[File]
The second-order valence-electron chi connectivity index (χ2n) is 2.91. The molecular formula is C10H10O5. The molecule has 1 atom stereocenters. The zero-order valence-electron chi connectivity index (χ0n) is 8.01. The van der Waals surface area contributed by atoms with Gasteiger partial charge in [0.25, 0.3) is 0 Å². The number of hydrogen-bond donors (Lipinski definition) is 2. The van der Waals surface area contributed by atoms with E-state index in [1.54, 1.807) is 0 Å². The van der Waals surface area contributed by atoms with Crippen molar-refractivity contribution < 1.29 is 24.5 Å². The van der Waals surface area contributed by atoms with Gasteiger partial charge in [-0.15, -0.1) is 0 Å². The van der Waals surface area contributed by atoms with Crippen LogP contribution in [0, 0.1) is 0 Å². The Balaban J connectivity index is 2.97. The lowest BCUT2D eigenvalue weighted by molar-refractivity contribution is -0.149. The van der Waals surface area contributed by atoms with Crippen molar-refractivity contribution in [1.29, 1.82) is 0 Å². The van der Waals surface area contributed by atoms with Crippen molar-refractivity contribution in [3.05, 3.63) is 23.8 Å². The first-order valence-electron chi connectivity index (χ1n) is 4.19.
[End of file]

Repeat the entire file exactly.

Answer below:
The second-order valence-electron chi connectivity index (χ2n) is 2.91. The molecular formula is C10H10O5. The molecule has 1 atom stereocenters. The zero-order valence-electron chi connectivity index (χ0n) is 8.01. The van der Waals surface area contributed by atoms with Gasteiger partial charge in [0.25, 0.3) is 0 Å². The number of hydrogen-bond donors (Lipinski definition) is 2. The van der Waals surface area contributed by atoms with E-state index in [1.54, 1.807) is 0 Å². The van der Waals surface area contributed by atoms with Crippen molar-refractivity contribution < 1.29 is 24.5 Å². The van der Waals surface area contributed by atoms with Gasteiger partial charge in [-0.15, -0.1) is 0 Å². The van der Waals surface area contributed by atoms with Crippen LogP contribution in [0, 0.1) is 0 Å². The Balaban J connectivity index is 2.97. The lowest BCUT2D eigenvalue weighted by molar-refractivity contribution is -0.149. The van der Waals surface area contributed by atoms with Crippen molar-refractivity contribution in [1.29, 1.82) is 0 Å². The van der Waals surface area contributed by atoms with Crippen molar-refractivity contribution in [3.05, 3.63) is 23.8 Å². The first-order valence-electron chi connectivity index (χ1n) is 4.19.